Since CFS was not in ICD-9, as long as the US continued to use it, they were free to place CFS wherever they wanted.  The US uses a modification of ICD-9 called ICD-9-CM (for "clinical modification").  In 1997, the US placed CFS in 780.71, under "Symptoms, Signs, and Ill-Defined Syndromes" in ICD-9-CM.  And there it has remained for almost 20 years.

In the meantime, the rest of the world was adopting ICD-10.  By 2000, most were using it, including the UK.

Myalgic Encephalomyelitis (ME) has been in WHO's ICD codes since 1969, when it was first placed under neurology.  The British had been using the name and diagnosis ME for almost 15 years by then.  It had briefly begun as "benign" Myalgic Encephalomyelitis in the mid-1950s, when there were three major cluster outbreaks in the UK (replacing the name atypical polio that had been in use, along with a few other terms, since 1934).  "Benign" had been stuck on the name because people were not dying in the streets from it, but the word was quickly discarded:  As Melvin Ramsay, who went on to write two textbooks on ME, commented, there was nothing "benign" about ME!  For some reason, when WHO first coded ME, they included "benign" in the name, and it's still there, although nobody else uses it.

ME is coded in ICD-9 and ICD-9-CM at 323.9 under neurology.  It remained there in ICD-10, at G93.3, but it took second place in that category to post-viral fatigue syndrome, or PVFS (briefly fashionable as a diagnosis).  CFS was never placed in the tabular, or more formal version of ICD-10 - however, it was placed in the index, and there it is coded to G93.3.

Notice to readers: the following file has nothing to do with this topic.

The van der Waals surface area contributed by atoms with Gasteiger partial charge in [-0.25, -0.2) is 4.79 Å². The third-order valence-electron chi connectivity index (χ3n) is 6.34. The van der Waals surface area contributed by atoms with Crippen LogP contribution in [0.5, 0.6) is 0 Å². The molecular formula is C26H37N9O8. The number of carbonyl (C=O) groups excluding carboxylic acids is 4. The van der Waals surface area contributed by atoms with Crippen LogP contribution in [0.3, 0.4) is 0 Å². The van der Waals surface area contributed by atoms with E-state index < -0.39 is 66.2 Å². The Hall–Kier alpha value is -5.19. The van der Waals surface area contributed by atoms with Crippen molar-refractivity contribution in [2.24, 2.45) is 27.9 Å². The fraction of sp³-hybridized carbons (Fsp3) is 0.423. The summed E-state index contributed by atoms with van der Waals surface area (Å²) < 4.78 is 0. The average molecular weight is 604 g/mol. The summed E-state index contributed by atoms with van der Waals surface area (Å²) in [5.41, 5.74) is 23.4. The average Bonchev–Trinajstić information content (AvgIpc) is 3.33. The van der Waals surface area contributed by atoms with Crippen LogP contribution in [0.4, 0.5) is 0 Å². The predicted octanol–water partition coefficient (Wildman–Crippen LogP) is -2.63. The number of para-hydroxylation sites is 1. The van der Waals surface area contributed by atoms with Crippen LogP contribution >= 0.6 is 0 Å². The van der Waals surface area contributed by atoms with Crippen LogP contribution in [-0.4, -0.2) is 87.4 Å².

Canada, like the US, uses its own version of ICD-10, called ICD-10-CA.  Since there were physicians in Canada who diagnosed ME, and physicians who diagnosed CFS, for what appeared to be the same disease, the Canadians placed CFS in the tabular version with ME at G93.3 when they adopted ICD-10-CA in 2001.  The Canadian Consensus Criteria, which has been very popular in the ME and CFS community, was created by a committee convened by the National ME/FMS Action Network of Canada in 2003 in response to the blending of M.E. and CFS in G93.3 - and that is why the document uses ME/CFS throughout.

But while the rest of the world had long converted to ICD-10, the US remained on ICD-9-CM.  One explanation is that hospitals and medical clinics protested the planned adoption of ICD-10-CM in the early 00's because it would be expensive.  (Why they thought it would be easier later is a mystery to me.)  The US has remained on ICD-9-CM 23 years after WHO adopted ICD-10 - and today, as we have just shifted to ICD-10-CM, WHO is within a couple of years of adopting ICD-11.

The agency responsible for the ICD-(whichever)-CD's in the US is the National Center for Health Statistics (NCHS) within CDC.  (And that is where you will find the Official Version of ICD-10-CM.)